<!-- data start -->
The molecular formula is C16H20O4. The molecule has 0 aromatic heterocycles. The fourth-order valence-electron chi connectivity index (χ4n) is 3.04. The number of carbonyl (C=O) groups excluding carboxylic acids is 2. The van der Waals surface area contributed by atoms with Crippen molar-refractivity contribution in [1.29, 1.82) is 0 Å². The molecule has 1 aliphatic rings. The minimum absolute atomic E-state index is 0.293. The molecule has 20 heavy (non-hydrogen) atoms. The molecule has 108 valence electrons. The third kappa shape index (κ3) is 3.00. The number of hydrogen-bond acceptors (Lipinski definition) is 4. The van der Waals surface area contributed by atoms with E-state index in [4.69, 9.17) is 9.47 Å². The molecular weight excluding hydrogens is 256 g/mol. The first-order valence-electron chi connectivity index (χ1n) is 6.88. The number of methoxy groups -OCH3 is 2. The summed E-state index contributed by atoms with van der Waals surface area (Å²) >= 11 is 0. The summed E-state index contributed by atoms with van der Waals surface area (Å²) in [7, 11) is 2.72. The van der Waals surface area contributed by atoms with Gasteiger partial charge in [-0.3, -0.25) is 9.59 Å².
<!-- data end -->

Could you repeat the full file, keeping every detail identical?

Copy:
The molecular formula is C16H20O4. The molecule has 0 aromatic heterocycles. The fourth-order valence-electron chi connectivity index (χ4n) is 3.04. The number of carbonyl (C=O) groups excluding carboxylic acids is 2. The van der Waals surface area contributed by atoms with Crippen molar-refractivity contribution in [1.29, 1.82) is 0 Å². The molecule has 1 aliphatic rings. The minimum absolute atomic E-state index is 0.293. The molecule has 20 heavy (non-hydrogen) atoms. The molecule has 108 valence electrons. The third kappa shape index (κ3) is 3.00. The number of hydrogen-bond acceptors (Lipinski definition) is 4. The van der Waals surface area contributed by atoms with E-state index in [4.69, 9.17) is 9.47 Å². The molecular weight excluding hydrogens is 256 g/mol. The first-order valence-electron chi connectivity index (χ1n) is 6.88. The number of methoxy groups -OCH3 is 2. The summed E-state index contributed by atoms with van der Waals surface area (Å²) >= 11 is 0. The summed E-state index contributed by atoms with van der Waals surface area (Å²) in [7, 11) is 2.72. The van der Waals surface area contributed by atoms with Gasteiger partial charge in [-0.3, -0.25) is 9.59 Å².